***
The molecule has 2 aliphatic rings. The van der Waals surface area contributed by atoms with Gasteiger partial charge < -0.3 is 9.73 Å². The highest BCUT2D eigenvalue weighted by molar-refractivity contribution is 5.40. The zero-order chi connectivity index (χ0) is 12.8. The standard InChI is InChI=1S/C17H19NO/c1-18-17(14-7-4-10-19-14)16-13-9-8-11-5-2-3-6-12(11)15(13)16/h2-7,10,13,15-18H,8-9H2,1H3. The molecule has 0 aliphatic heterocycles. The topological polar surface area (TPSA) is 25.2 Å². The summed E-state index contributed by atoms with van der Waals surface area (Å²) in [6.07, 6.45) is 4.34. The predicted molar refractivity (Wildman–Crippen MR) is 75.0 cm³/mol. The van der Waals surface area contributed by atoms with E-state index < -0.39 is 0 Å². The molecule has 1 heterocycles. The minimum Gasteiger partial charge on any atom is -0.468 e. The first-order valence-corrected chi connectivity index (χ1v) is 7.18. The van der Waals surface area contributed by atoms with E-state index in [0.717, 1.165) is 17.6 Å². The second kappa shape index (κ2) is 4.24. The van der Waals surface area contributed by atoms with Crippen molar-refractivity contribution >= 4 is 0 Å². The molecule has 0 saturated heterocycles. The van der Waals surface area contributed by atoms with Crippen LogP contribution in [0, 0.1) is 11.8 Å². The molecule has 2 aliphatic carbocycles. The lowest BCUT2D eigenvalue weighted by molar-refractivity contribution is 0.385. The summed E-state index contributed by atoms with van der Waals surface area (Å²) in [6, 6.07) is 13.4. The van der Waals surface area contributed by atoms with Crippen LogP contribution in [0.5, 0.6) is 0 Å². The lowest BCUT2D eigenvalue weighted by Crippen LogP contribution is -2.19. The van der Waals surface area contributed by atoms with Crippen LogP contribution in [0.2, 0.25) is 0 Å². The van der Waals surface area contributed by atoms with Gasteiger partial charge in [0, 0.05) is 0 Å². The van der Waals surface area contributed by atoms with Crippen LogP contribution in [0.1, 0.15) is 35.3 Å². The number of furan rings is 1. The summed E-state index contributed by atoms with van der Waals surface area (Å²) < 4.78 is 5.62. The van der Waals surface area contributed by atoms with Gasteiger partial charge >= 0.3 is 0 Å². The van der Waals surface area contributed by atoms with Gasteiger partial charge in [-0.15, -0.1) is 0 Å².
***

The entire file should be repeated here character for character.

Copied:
The molecule has 2 aliphatic rings. The van der Waals surface area contributed by atoms with Gasteiger partial charge < -0.3 is 9.73 Å². The highest BCUT2D eigenvalue weighted by molar-refractivity contribution is 5.40. The zero-order chi connectivity index (χ0) is 12.8. The standard InChI is InChI=1S/C17H19NO/c1-18-17(14-7-4-10-19-14)16-13-9-8-11-5-2-3-6-12(11)15(13)16/h2-7,10,13,15-18H,8-9H2,1H3. The molecule has 0 aliphatic heterocycles. The topological polar surface area (TPSA) is 25.2 Å². The summed E-state index contributed by atoms with van der Waals surface area (Å²) in [6.07, 6.45) is 4.34. The predicted molar refractivity (Wildman–Crippen MR) is 75.0 cm³/mol. The van der Waals surface area contributed by atoms with E-state index < -0.39 is 0 Å². The molecule has 1 heterocycles. The minimum Gasteiger partial charge on any atom is -0.468 e. The first-order valence-corrected chi connectivity index (χ1v) is 7.18. The van der Waals surface area contributed by atoms with E-state index in [0.717, 1.165) is 17.6 Å². The second kappa shape index (κ2) is 4.24. The van der Waals surface area contributed by atoms with Crippen molar-refractivity contribution >= 4 is 0 Å². The molecule has 0 saturated heterocycles. The van der Waals surface area contributed by atoms with Crippen LogP contribution in [0, 0.1) is 11.8 Å². The molecule has 2 aliphatic carbocycles. The lowest BCUT2D eigenvalue weighted by molar-refractivity contribution is 0.385. The summed E-state index contributed by atoms with van der Waals surface area (Å²) in [6, 6.07) is 13.4. The van der Waals surface area contributed by atoms with Crippen LogP contribution in [0.5, 0.6) is 0 Å². The lowest BCUT2D eigenvalue weighted by Crippen LogP contribution is -2.19. The van der Waals surface area contributed by atoms with Crippen LogP contribution in [0.2, 0.25) is 0 Å². The van der Waals surface area contributed by atoms with Gasteiger partial charge in [0, 0.05) is 0 Å². The van der Waals surface area contributed by atoms with Crippen LogP contribution in [0.1, 0.15) is 35.3 Å². The number of furan rings is 1. The summed E-state index contributed by atoms with van der Waals surface area (Å²) < 4.78 is 5.62. The van der Waals surface area contributed by atoms with Gasteiger partial charge >= 0.3 is 0 Å². The van der Waals surface area contributed by atoms with Gasteiger partial charge in [-0.15, -0.1) is 0 Å².